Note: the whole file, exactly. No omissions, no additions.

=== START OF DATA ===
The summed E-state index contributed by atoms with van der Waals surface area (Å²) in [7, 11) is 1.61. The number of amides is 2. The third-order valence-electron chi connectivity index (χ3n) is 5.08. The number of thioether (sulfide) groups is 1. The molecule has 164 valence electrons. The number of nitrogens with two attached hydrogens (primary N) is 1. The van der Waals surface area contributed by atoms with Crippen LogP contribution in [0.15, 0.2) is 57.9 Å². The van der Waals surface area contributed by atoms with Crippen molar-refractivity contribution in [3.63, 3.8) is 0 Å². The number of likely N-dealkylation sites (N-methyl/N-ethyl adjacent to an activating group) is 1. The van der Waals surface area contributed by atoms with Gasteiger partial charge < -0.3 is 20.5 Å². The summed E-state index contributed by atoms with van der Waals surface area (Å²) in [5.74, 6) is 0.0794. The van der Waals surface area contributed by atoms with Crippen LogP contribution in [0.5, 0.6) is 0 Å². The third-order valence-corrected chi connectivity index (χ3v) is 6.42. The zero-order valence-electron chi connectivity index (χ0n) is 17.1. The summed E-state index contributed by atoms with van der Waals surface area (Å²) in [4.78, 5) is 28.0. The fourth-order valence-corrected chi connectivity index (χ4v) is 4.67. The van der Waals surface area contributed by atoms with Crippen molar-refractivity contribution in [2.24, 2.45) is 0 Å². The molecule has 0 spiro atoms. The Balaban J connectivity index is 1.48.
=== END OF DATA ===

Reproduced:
The summed E-state index contributed by atoms with van der Waals surface area (Å²) in [7, 11) is 1.61. The number of amides is 2. The third-order valence-electron chi connectivity index (χ3n) is 5.08. The number of thioether (sulfide) groups is 1. The molecule has 164 valence electrons. The number of nitrogens with two attached hydrogens (primary N) is 1. The van der Waals surface area contributed by atoms with Crippen LogP contribution in [0.15, 0.2) is 57.9 Å². The van der Waals surface area contributed by atoms with Crippen molar-refractivity contribution in [3.63, 3.8) is 0 Å². The number of likely N-dealkylation sites (N-methyl/N-ethyl adjacent to an activating group) is 1. The van der Waals surface area contributed by atoms with Gasteiger partial charge < -0.3 is 20.5 Å². The summed E-state index contributed by atoms with van der Waals surface area (Å²) in [5.74, 6) is 0.0794. The van der Waals surface area contributed by atoms with Crippen LogP contribution in [0.5, 0.6) is 0 Å². The third-order valence-corrected chi connectivity index (χ3v) is 6.42. The zero-order valence-electron chi connectivity index (χ0n) is 17.1. The summed E-state index contributed by atoms with van der Waals surface area (Å²) in [4.78, 5) is 28.0. The fourth-order valence-corrected chi connectivity index (χ4v) is 4.67. The van der Waals surface area contributed by atoms with Crippen molar-refractivity contribution in [2.24, 2.45) is 0 Å². The molecule has 0 spiro atoms. The Balaban J connectivity index is 1.48.